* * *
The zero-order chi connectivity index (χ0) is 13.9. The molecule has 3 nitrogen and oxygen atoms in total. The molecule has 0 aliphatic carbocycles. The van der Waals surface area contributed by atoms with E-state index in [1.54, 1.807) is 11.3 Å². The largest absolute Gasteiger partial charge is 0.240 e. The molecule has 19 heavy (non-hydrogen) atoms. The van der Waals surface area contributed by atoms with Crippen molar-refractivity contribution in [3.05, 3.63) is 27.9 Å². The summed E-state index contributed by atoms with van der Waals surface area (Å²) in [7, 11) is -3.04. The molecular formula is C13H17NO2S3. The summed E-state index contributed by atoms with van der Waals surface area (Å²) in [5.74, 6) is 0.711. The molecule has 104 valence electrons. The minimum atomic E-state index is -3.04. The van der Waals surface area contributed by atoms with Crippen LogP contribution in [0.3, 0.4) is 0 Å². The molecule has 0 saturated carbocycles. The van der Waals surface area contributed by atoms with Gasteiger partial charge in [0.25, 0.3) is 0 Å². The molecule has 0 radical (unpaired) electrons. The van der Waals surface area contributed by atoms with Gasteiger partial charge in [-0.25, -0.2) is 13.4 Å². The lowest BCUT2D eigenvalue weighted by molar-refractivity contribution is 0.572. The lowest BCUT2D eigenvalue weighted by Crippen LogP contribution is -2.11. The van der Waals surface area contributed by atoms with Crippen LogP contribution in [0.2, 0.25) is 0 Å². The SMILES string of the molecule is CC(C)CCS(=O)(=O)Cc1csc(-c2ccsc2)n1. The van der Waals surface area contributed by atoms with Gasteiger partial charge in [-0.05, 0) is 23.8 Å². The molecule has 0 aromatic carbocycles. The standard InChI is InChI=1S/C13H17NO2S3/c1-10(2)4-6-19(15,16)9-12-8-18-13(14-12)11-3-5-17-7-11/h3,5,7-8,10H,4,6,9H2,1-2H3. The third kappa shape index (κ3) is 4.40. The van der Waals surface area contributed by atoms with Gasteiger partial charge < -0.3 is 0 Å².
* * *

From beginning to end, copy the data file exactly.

The zero-order chi connectivity index (χ0) is 13.9. The molecule has 3 nitrogen and oxygen atoms in total. The molecule has 0 aliphatic carbocycles. The van der Waals surface area contributed by atoms with E-state index in [1.54, 1.807) is 11.3 Å². The largest absolute Gasteiger partial charge is 0.240 e. The molecule has 19 heavy (non-hydrogen) atoms. The van der Waals surface area contributed by atoms with Crippen molar-refractivity contribution in [3.05, 3.63) is 27.9 Å². The summed E-state index contributed by atoms with van der Waals surface area (Å²) in [7, 11) is -3.04. The molecular formula is C13H17NO2S3. The summed E-state index contributed by atoms with van der Waals surface area (Å²) in [5.74, 6) is 0.711. The molecule has 104 valence electrons. The minimum atomic E-state index is -3.04. The van der Waals surface area contributed by atoms with Crippen LogP contribution in [0.3, 0.4) is 0 Å². The molecule has 0 saturated carbocycles. The van der Waals surface area contributed by atoms with Gasteiger partial charge in [0.25, 0.3) is 0 Å². The molecule has 0 radical (unpaired) electrons. The van der Waals surface area contributed by atoms with Gasteiger partial charge in [-0.25, -0.2) is 13.4 Å². The lowest BCUT2D eigenvalue weighted by molar-refractivity contribution is 0.572. The lowest BCUT2D eigenvalue weighted by Crippen LogP contribution is -2.11. The van der Waals surface area contributed by atoms with Crippen LogP contribution in [0.2, 0.25) is 0 Å². The SMILES string of the molecule is CC(C)CCS(=O)(=O)Cc1csc(-c2ccsc2)n1. The van der Waals surface area contributed by atoms with Gasteiger partial charge in [-0.05, 0) is 23.8 Å². The molecule has 0 aromatic carbocycles. The standard InChI is InChI=1S/C13H17NO2S3/c1-10(2)4-6-19(15,16)9-12-8-18-13(14-12)11-3-5-17-7-11/h3,5,7-8,10H,4,6,9H2,1-2H3. The third kappa shape index (κ3) is 4.40. The van der Waals surface area contributed by atoms with Gasteiger partial charge < -0.3 is 0 Å².